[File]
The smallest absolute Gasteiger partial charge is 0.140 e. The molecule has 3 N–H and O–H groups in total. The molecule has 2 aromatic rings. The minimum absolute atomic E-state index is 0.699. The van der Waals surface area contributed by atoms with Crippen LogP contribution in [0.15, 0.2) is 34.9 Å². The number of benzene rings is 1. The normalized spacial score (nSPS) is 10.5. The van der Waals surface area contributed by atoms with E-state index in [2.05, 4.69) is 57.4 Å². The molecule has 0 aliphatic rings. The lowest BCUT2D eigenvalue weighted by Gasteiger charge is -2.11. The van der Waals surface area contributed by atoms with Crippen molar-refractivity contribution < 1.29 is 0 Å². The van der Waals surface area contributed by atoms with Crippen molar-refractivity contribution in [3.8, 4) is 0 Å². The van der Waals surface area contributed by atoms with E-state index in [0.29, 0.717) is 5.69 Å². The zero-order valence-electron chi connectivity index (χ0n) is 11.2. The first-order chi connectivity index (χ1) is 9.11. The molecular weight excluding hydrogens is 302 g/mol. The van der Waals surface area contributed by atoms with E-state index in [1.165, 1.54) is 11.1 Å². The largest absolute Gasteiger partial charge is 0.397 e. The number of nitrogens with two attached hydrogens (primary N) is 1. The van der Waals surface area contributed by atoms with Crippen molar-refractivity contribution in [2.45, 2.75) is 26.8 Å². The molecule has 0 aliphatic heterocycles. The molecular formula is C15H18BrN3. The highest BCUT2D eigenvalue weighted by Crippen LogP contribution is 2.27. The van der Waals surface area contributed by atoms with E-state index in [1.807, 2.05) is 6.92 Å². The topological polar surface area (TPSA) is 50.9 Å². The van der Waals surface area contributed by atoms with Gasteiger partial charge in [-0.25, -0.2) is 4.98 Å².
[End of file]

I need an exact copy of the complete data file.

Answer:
The smallest absolute Gasteiger partial charge is 0.140 e. The molecule has 3 N–H and O–H groups in total. The molecule has 2 aromatic rings. The minimum absolute atomic E-state index is 0.699. The van der Waals surface area contributed by atoms with Crippen LogP contribution in [0.15, 0.2) is 34.9 Å². The number of benzene rings is 1. The normalized spacial score (nSPS) is 10.5. The van der Waals surface area contributed by atoms with E-state index in [2.05, 4.69) is 57.4 Å². The molecule has 0 aliphatic rings. The lowest BCUT2D eigenvalue weighted by Gasteiger charge is -2.11. The van der Waals surface area contributed by atoms with Crippen molar-refractivity contribution < 1.29 is 0 Å². The van der Waals surface area contributed by atoms with Crippen molar-refractivity contribution in [3.8, 4) is 0 Å². The van der Waals surface area contributed by atoms with E-state index in [0.29, 0.717) is 5.69 Å². The zero-order valence-electron chi connectivity index (χ0n) is 11.2. The first-order chi connectivity index (χ1) is 9.11. The molecular weight excluding hydrogens is 302 g/mol. The van der Waals surface area contributed by atoms with E-state index in [1.165, 1.54) is 11.1 Å². The largest absolute Gasteiger partial charge is 0.397 e. The number of nitrogens with two attached hydrogens (primary N) is 1. The van der Waals surface area contributed by atoms with Crippen molar-refractivity contribution in [2.45, 2.75) is 26.8 Å². The molecule has 0 aliphatic heterocycles. The molecular formula is C15H18BrN3. The highest BCUT2D eigenvalue weighted by Crippen LogP contribution is 2.27. The van der Waals surface area contributed by atoms with E-state index in [1.807, 2.05) is 6.92 Å². The topological polar surface area (TPSA) is 50.9 Å². The van der Waals surface area contributed by atoms with Gasteiger partial charge in [-0.25, -0.2) is 4.98 Å².